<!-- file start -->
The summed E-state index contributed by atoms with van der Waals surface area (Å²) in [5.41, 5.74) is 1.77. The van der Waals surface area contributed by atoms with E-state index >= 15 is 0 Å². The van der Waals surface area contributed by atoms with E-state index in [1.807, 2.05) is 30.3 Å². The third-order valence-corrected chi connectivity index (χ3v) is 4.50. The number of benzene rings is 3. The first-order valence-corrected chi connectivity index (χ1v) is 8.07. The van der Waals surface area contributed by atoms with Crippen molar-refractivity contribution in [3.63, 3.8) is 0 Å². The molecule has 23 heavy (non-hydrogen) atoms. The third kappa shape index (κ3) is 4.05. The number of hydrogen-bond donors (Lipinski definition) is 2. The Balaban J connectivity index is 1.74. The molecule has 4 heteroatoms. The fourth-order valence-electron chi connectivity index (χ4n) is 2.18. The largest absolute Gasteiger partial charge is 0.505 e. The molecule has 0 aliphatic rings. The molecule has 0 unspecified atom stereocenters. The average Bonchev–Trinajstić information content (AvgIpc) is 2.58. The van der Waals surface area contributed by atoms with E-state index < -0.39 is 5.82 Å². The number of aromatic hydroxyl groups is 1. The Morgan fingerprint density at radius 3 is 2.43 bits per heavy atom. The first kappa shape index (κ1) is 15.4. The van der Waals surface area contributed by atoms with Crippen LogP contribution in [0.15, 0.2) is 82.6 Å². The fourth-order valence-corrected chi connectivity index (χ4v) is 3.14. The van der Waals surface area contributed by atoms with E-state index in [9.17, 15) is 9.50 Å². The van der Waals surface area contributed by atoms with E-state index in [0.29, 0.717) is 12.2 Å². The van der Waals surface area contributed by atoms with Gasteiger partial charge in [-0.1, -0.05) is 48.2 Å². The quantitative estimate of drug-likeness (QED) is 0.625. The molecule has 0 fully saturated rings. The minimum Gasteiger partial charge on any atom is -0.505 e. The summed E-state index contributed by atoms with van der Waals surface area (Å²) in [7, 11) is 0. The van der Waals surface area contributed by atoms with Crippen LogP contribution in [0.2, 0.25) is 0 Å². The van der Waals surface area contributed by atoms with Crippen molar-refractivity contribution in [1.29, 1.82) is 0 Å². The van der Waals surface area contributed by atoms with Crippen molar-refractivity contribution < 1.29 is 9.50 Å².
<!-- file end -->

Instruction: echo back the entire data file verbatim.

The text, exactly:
The summed E-state index contributed by atoms with van der Waals surface area (Å²) in [5.41, 5.74) is 1.77. The van der Waals surface area contributed by atoms with E-state index >= 15 is 0 Å². The van der Waals surface area contributed by atoms with E-state index in [1.807, 2.05) is 30.3 Å². The third-order valence-corrected chi connectivity index (χ3v) is 4.50. The number of benzene rings is 3. The first-order valence-corrected chi connectivity index (χ1v) is 8.07. The van der Waals surface area contributed by atoms with Crippen molar-refractivity contribution in [3.63, 3.8) is 0 Å². The molecule has 23 heavy (non-hydrogen) atoms. The third kappa shape index (κ3) is 4.05. The number of hydrogen-bond donors (Lipinski definition) is 2. The Balaban J connectivity index is 1.74. The molecule has 4 heteroatoms. The fourth-order valence-electron chi connectivity index (χ4n) is 2.18. The largest absolute Gasteiger partial charge is 0.505 e. The molecule has 0 aliphatic rings. The molecule has 0 unspecified atom stereocenters. The average Bonchev–Trinajstić information content (AvgIpc) is 2.58. The van der Waals surface area contributed by atoms with E-state index < -0.39 is 5.82 Å². The number of aromatic hydroxyl groups is 1. The Morgan fingerprint density at radius 3 is 2.43 bits per heavy atom. The first kappa shape index (κ1) is 15.4. The van der Waals surface area contributed by atoms with Crippen LogP contribution in [0.15, 0.2) is 82.6 Å². The fourth-order valence-corrected chi connectivity index (χ4v) is 3.14. The van der Waals surface area contributed by atoms with E-state index in [9.17, 15) is 9.50 Å². The van der Waals surface area contributed by atoms with E-state index in [0.29, 0.717) is 12.2 Å². The van der Waals surface area contributed by atoms with Gasteiger partial charge in [-0.1, -0.05) is 48.2 Å². The quantitative estimate of drug-likeness (QED) is 0.625. The molecule has 0 fully saturated rings. The minimum Gasteiger partial charge on any atom is -0.505 e. The summed E-state index contributed by atoms with van der Waals surface area (Å²) in [7, 11) is 0. The van der Waals surface area contributed by atoms with Crippen LogP contribution in [0.2, 0.25) is 0 Å². The van der Waals surface area contributed by atoms with Crippen molar-refractivity contribution in [1.29, 1.82) is 0 Å². The van der Waals surface area contributed by atoms with Crippen molar-refractivity contribution < 1.29 is 9.50 Å².